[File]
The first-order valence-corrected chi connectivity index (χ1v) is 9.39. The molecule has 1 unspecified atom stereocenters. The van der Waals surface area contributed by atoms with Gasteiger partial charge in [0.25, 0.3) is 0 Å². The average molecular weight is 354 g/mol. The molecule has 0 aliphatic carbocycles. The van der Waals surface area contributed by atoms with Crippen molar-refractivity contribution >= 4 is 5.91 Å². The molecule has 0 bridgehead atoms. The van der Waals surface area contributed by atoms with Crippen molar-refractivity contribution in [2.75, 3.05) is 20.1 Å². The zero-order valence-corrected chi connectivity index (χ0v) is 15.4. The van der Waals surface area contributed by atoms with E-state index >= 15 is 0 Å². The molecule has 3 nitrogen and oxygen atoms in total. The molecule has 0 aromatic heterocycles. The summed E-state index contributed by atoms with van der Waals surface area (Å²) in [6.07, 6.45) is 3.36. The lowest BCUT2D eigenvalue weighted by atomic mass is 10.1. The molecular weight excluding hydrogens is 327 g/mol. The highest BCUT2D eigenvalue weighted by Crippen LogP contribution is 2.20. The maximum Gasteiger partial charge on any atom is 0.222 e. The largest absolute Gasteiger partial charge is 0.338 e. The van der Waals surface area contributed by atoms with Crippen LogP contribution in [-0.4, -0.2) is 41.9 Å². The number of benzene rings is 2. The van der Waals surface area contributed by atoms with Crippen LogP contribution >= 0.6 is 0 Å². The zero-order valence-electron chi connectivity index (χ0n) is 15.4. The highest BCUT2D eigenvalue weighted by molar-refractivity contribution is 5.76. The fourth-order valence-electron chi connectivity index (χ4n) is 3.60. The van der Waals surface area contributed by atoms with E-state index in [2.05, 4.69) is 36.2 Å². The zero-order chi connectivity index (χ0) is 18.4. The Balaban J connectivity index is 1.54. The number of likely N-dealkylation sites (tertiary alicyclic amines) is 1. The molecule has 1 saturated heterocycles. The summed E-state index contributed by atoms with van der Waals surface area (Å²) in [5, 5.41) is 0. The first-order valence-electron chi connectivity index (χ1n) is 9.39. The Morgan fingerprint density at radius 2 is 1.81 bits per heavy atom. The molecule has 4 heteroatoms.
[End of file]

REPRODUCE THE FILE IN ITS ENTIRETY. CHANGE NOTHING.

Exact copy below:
The first-order valence-corrected chi connectivity index (χ1v) is 9.39. The molecule has 1 unspecified atom stereocenters. The van der Waals surface area contributed by atoms with Gasteiger partial charge in [0.25, 0.3) is 0 Å². The average molecular weight is 354 g/mol. The molecule has 0 aliphatic carbocycles. The van der Waals surface area contributed by atoms with Crippen molar-refractivity contribution >= 4 is 5.91 Å². The molecule has 0 bridgehead atoms. The van der Waals surface area contributed by atoms with Crippen molar-refractivity contribution in [2.75, 3.05) is 20.1 Å². The zero-order valence-corrected chi connectivity index (χ0v) is 15.4. The van der Waals surface area contributed by atoms with E-state index >= 15 is 0 Å². The molecule has 3 nitrogen and oxygen atoms in total. The molecule has 0 aromatic heterocycles. The summed E-state index contributed by atoms with van der Waals surface area (Å²) in [6.07, 6.45) is 3.36. The lowest BCUT2D eigenvalue weighted by atomic mass is 10.1. The molecular weight excluding hydrogens is 327 g/mol. The highest BCUT2D eigenvalue weighted by Crippen LogP contribution is 2.20. The maximum Gasteiger partial charge on any atom is 0.222 e. The largest absolute Gasteiger partial charge is 0.338 e. The van der Waals surface area contributed by atoms with Crippen LogP contribution in [-0.4, -0.2) is 41.9 Å². The number of benzene rings is 2. The van der Waals surface area contributed by atoms with Crippen LogP contribution >= 0.6 is 0 Å². The zero-order valence-electron chi connectivity index (χ0n) is 15.4. The highest BCUT2D eigenvalue weighted by molar-refractivity contribution is 5.76. The fourth-order valence-electron chi connectivity index (χ4n) is 3.60. The van der Waals surface area contributed by atoms with E-state index in [2.05, 4.69) is 36.2 Å². The zero-order chi connectivity index (χ0) is 18.4. The Balaban J connectivity index is 1.54. The number of likely N-dealkylation sites (tertiary alicyclic amines) is 1. The molecule has 1 saturated heterocycles. The summed E-state index contributed by atoms with van der Waals surface area (Å²) in [5, 5.41) is 0. The first-order valence-electron chi connectivity index (χ1n) is 9.39. The Morgan fingerprint density at radius 2 is 1.81 bits per heavy atom. The molecule has 4 heteroatoms.